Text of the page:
Matthew Parris Matthew Parris

The folk wisdom that’s just wrong

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I was only a boy when I first began protesting against the idiocy of so much of the folk wisdom handed down to us. Proverbs, adages and aphorisms (‘a pithy observation that contains a general truth,’ says my dictionary) are recited to children by grown-ups, often in a singsong, holier-than-thou voice; and I couldn’t help noticing that many were quite evidently untrue, contained thoroughly bad advice, and some nuggets of supposedly sage proverbial wisdom are flatly contradicted by other nuggets of sage proverbial wisdom. I started taking a note whenever my attention was caught by yet another glaringly obvious example of a proverb, sanctimonious or trite, that was just plain wrong.

If we all seized the moment every time some hare-brained move occurred to us, we’d be in deep trouble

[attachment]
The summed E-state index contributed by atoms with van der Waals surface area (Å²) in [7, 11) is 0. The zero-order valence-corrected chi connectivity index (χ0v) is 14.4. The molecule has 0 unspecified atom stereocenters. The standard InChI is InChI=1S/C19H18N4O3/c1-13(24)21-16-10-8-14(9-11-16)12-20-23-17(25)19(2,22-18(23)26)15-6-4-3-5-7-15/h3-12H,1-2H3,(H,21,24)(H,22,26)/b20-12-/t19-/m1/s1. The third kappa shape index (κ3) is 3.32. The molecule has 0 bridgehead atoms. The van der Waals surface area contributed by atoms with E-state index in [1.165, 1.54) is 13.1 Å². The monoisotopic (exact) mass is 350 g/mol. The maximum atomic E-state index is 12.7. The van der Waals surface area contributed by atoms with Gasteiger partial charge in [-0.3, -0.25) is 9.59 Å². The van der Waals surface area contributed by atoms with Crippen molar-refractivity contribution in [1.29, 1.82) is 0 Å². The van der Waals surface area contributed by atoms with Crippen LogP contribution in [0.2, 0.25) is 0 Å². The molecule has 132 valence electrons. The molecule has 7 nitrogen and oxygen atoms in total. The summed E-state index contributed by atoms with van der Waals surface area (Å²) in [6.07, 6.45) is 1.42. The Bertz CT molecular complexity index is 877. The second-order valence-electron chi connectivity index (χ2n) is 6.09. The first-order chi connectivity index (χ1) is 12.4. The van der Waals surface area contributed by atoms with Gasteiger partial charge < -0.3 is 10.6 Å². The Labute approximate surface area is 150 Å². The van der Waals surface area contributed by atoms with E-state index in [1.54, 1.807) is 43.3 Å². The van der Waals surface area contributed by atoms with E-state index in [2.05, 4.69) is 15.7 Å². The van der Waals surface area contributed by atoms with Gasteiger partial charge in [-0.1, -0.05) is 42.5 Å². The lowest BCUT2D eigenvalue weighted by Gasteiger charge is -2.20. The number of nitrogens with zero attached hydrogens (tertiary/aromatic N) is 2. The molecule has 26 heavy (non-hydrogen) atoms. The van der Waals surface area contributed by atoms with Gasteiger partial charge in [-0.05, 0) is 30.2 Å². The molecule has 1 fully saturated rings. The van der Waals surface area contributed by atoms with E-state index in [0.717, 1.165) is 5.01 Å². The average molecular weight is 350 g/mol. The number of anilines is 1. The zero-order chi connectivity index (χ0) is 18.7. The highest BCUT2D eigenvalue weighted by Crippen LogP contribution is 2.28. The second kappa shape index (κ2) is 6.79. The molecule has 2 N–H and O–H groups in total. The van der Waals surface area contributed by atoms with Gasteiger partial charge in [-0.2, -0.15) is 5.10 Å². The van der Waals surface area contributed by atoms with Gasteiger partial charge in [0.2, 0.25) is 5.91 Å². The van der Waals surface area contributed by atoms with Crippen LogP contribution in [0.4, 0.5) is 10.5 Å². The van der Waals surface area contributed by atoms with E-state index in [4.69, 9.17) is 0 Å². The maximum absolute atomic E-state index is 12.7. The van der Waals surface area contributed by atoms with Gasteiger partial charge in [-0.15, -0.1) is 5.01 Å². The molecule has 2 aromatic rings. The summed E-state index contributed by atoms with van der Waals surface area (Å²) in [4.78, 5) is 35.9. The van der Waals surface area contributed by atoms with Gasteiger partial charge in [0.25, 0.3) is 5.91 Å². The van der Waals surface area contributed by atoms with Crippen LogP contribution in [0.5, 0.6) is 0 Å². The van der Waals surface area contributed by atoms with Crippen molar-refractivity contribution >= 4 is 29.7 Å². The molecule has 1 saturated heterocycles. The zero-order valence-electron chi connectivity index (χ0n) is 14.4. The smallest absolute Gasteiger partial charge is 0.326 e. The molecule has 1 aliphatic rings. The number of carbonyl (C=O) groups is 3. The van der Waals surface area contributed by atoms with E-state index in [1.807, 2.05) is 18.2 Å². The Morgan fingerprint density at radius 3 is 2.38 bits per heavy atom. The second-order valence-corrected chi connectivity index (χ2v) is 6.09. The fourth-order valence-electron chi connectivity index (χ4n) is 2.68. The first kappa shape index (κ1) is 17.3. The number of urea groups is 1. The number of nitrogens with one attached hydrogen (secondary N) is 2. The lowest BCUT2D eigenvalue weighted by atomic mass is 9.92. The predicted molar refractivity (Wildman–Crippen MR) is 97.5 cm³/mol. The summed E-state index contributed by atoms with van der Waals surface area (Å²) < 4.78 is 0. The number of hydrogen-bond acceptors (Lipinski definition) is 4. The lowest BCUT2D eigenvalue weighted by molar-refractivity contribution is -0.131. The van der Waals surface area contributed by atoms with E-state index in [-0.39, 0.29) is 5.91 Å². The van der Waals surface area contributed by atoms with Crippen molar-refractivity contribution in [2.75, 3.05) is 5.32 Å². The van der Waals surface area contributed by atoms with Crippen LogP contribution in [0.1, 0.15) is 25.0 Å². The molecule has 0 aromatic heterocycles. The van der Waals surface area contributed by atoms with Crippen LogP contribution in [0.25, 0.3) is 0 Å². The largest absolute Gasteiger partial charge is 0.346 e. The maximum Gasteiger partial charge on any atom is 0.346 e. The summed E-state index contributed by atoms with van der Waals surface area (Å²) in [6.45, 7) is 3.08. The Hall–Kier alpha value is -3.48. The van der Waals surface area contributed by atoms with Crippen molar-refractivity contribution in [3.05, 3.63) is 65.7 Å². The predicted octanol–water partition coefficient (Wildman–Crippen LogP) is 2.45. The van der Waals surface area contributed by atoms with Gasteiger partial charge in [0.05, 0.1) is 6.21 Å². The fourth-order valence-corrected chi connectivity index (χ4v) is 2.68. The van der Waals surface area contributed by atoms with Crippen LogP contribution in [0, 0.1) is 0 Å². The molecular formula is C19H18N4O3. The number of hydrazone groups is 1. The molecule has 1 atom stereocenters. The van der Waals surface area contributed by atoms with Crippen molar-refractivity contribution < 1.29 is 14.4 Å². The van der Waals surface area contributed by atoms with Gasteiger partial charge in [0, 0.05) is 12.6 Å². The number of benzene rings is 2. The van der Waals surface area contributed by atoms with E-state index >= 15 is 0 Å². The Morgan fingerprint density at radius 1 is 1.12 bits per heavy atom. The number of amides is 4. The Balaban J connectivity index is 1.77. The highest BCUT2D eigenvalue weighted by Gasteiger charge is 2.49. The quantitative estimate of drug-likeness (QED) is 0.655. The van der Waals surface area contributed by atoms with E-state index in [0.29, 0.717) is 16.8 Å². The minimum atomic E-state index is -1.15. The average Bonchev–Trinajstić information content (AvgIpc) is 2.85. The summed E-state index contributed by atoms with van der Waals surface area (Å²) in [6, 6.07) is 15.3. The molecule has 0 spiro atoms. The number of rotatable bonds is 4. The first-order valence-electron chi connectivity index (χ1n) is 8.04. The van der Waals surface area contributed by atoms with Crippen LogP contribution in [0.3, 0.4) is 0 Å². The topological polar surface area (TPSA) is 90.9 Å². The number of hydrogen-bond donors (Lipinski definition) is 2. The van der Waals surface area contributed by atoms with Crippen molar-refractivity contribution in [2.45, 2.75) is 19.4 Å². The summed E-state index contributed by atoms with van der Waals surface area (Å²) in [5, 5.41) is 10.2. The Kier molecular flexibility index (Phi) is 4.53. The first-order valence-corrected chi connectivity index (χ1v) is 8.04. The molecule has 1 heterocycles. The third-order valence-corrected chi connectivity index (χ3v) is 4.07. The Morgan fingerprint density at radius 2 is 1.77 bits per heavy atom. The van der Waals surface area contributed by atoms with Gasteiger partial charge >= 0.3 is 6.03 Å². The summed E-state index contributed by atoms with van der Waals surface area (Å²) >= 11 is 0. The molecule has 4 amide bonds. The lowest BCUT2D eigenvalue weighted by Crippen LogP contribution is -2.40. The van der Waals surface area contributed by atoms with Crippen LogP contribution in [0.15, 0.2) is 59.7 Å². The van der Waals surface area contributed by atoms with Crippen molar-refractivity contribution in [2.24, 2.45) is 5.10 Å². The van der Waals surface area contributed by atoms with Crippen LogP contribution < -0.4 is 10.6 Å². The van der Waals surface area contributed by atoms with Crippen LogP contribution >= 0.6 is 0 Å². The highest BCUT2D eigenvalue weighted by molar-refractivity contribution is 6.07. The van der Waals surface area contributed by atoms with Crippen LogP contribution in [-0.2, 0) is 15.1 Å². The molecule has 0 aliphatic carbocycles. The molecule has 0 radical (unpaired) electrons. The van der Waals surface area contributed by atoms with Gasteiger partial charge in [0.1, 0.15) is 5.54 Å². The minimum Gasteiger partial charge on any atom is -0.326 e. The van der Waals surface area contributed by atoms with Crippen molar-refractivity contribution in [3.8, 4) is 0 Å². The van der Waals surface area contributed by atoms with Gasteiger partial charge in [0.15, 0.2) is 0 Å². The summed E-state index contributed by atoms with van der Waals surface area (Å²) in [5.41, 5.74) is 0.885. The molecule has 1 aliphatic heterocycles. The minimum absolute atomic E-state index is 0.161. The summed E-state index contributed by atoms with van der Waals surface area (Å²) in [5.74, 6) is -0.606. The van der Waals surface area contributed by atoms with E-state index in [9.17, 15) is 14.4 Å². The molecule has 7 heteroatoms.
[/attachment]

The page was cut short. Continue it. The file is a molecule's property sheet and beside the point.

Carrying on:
Last week I heard a politician, taken to task for the pettifogging nature of some initiative or other they were trying to trumpet (probably involving potholes), retort: ‘Yes, but every little helps.’ It doesn’t, or not much. If it’s only little then its value is only little. Lao Tzu was not wrong to say that ‘a journey of a thousand miles begins with a single step’ but omitted to mention that there remain, after that first step, at least 1,999,999 steps further to take, and you’d be well advised to think about that before putting your best foot forward.

Adding Lao Tzu and ‘every little helps’ to my list, I noticed, already on it, ‘pennies add up to pounds’. Same mistake. True, 100 pennies do add up to a pound, but then what have you got? A pound. Continue saving until you’ve got 300 pennies and you might be able to afford a cup of coffee. The piggy-bank mentality should not be encouraged in children: they need the instinct to make money work for them.

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